Violinist Robyn Bollinger weaves together a narrative of cultural history, musical invention, and deeply personal experience, all through the creations of four composers.
This is the second in a series of WCRB blog posts that bring you a personal perspective on richly rewarding CD releases you may not encounter otherwise.
For those of us in classical music media, nothing is more thrilling than seeing a listener's eyes, ears, and mind open up to some new revelation about music. That internal light bulb of understanding and connection is what wakes us up in the morning and what we think about as we go to bed at night.
It's equally thrilling when a musician takes on that very same mission, unlocking the mysteries, the codes, and the depths of his or her art. In "Ciaccona: The Bass of Time," Robyn Bollinger has created just such an experience - through audio, video, and live performance - built on the back of a single violin.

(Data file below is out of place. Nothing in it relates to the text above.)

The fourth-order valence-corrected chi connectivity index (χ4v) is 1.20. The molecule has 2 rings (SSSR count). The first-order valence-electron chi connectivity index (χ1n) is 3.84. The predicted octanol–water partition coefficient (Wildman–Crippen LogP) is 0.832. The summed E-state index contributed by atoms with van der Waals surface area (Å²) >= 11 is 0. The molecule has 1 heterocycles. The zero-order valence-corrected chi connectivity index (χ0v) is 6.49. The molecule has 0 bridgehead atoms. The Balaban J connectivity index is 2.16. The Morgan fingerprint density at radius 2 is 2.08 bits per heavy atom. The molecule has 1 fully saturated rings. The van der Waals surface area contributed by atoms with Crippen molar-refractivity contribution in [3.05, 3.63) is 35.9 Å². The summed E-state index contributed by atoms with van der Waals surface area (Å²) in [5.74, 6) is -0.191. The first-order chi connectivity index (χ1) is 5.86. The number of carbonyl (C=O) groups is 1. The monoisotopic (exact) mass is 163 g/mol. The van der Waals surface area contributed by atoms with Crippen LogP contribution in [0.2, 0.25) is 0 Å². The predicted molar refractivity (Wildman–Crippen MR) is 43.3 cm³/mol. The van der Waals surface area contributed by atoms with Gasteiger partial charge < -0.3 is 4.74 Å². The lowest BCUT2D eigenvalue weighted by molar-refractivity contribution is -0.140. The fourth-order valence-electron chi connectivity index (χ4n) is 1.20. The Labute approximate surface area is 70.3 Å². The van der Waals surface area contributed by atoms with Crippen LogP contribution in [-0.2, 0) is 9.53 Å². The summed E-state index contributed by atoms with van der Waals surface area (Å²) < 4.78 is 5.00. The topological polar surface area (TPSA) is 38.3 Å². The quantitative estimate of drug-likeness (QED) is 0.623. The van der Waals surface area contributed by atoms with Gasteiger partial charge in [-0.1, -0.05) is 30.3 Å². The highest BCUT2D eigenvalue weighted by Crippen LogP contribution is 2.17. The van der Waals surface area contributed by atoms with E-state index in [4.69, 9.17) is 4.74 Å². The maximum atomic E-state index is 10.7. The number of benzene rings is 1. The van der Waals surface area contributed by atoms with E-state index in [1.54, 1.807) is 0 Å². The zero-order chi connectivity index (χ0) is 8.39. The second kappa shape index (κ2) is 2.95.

The four pieces that ground the project include
- the Passacaglia from Heinrich Ignaz Franz von Biber's "Mystery Sonatas,"
- the Ciaccona from J.S. Bach's Partita No. 2,
- the Tempo di Ciaccona from Béla Bartók's Sonata for Solo Violin, and
- Luciano Berio's Sequenza VIII.
Robyn, who's deeply embedded in Boston's musical landscape as a member of the Chameleon Arts Ensemble and A Far Cry, among others, talked with me about the project. She began by describing the way her own experiences of classical music concerts were... less than satisfying.
But while the comprehensive experience of "Ciaccona" is its greatest quality, I wanted to know more about the individual components, the specific pieces Robyn chose to include and what's behind each one of them:
As you heard, "Ciaccona" is the result of years of visioning, preparation, and work. But projects like that don't come without surprises:
Robyn Bollinger's "Ciaccona: The Bass of Time" is available as a CD and as a DVD from Crier Records.